Arizona shootings: Funeral for victim Christina Green
Christina Taylor Green, the nine-year-old killed in Saturday's shooting in Arizona, has been buried, marking the first of six such funerals.
Christina, whom President Barack Obama hailed on Wednesday night, was a top student, dancer and athlete.
She had hoped to meet Congresswoman Gabrielle Giffords at a constituency event when she was killed and Ms Giffords and a dozen others were hurt.
Doctors say Ms Giffords is making "encouraging" progress in hospital.
They said they had begun intense physical therapy, and that she was able to lift her legs on command.
On Thursday, the Pima County Sheriff's Department, which responded to Saturday's shooting, released the audio of a seven-minute radio transmission between police officers and dispatchers in Tucson directly after the attack.
"Caller is reporting a shooting with a semi-automatic weapon. We have a caller who believes that Gabrielle Giffords was shot. It's a multiple-victim - it sounds like many people are shot," a dispatcher says in the recording.
The sound of screaming can be heard later in the transmission after one police officer arrives at the scene.
"He does not have the gun on him, but it is in the crowd somewhere," a voice on the recording says. "Start every ambulance we have out here."
Jared Loughner, 22, has been jailed pending trial over the attack in the city of Tucson. Six people were killed in the shooting, including Christina Green and a federal judge. More than a dozen were wounded.
Dressed as angels
Mourners at the St Elizabeth Ann Seton Catholic Church in Tucson unfurled the largest flag recovered from Ground Zero, the site of the 9/11 terror attacks in New York City. The flag is a tribute to Christina, who was born that day in 2001.
Mourners in white, some dressed as angels, lined the road leading to the church in silence. Relatives and friends were seen entering and leaving the church amid heavy security.
Among those were dozens of Christina's classmates and boys wearing baseball outfits - Christina was a fan of the sport and was the granddaughter of former professional baseball player and manager Dallas Green.
The night before, President Barack Obama honoured Christina and other victims of the shootings, urging the US to heal divisions opened by "sharply polarised" political debate.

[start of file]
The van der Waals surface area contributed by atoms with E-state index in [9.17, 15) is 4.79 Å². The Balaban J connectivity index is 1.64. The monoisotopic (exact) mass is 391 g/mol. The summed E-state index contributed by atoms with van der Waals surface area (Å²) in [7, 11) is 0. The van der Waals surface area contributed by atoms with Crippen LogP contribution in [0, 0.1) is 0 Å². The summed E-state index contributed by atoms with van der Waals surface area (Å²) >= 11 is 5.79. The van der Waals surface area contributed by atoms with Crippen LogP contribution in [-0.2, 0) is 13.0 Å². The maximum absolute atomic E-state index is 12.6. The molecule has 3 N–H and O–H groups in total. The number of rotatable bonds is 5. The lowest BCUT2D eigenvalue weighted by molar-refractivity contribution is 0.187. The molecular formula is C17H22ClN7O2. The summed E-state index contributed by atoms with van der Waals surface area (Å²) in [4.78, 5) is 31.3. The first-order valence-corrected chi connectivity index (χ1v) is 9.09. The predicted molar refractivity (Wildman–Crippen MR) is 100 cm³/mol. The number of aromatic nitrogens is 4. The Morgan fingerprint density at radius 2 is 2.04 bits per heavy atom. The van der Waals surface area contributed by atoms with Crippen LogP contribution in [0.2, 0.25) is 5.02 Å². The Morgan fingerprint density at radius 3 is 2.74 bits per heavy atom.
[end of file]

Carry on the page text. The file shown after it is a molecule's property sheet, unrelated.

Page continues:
"Imagine," Mr Obama said at a public ceremony in Tucson, "here was a young girl who was just becoming aware of our democracy; just beginning to understand the obligations of citizenship; just starting to glimpse the fact that someday she too might play a part in shaping her nation's future."
A witness to Saturday's attack said Christina had been smiling broadly as she waited in line to meet Ms Giffords.
Christina had just been elected to the student council at Mesa Verde Elementary School, and her father has said her interest in politics was inspired by Mr Obama.
"President Obama and his campaign is where she started getting interested in politics, and at least to have heard him mention her makes me feel better," said Christina's father, John Green.
"She began her life on a tragedy, on 9/11, and her life was ended with a tragedy, here in Arizona."
Mr Obama called on the nation to honour her: "I want us to live up to her expectations. I want our democracy to be as good as she imagined it."
Meanwhile, Ms Giffords's doctors said on Thursday morning that she had opened her eyes and appeared to be trying to focus her vision, "encouraging" signs she was recovering.
Ms Giffords is moving both legs and both arms, has opened both eyes and is responding to friends and family, doctors said.
"She's making the progress that we could hope for her," Dr Michael Lemole said.
In another development, a black bag containing ammunition, which police believe was discarded by Mr Loughner, was discovered on Thursday by a man walking his dog in the neighbourhood where the suspect lives.
The bag, which matches the description of one Mr Loughner was seen carrying by his father on Saturday morning, has been given to the FBI for testing, the police said.
Documents released by Pima Community College, where Mr Loughner attended school in the months before the attack, show a pattern of increasingly bizarre behaviour that troubled school officials and police.
The documents suggest Mr Loughner was prone to nonsensical outbursts and was confronted several times by police.
School officials described Mr Loughner's "dark personality" and some feared for their safety around him.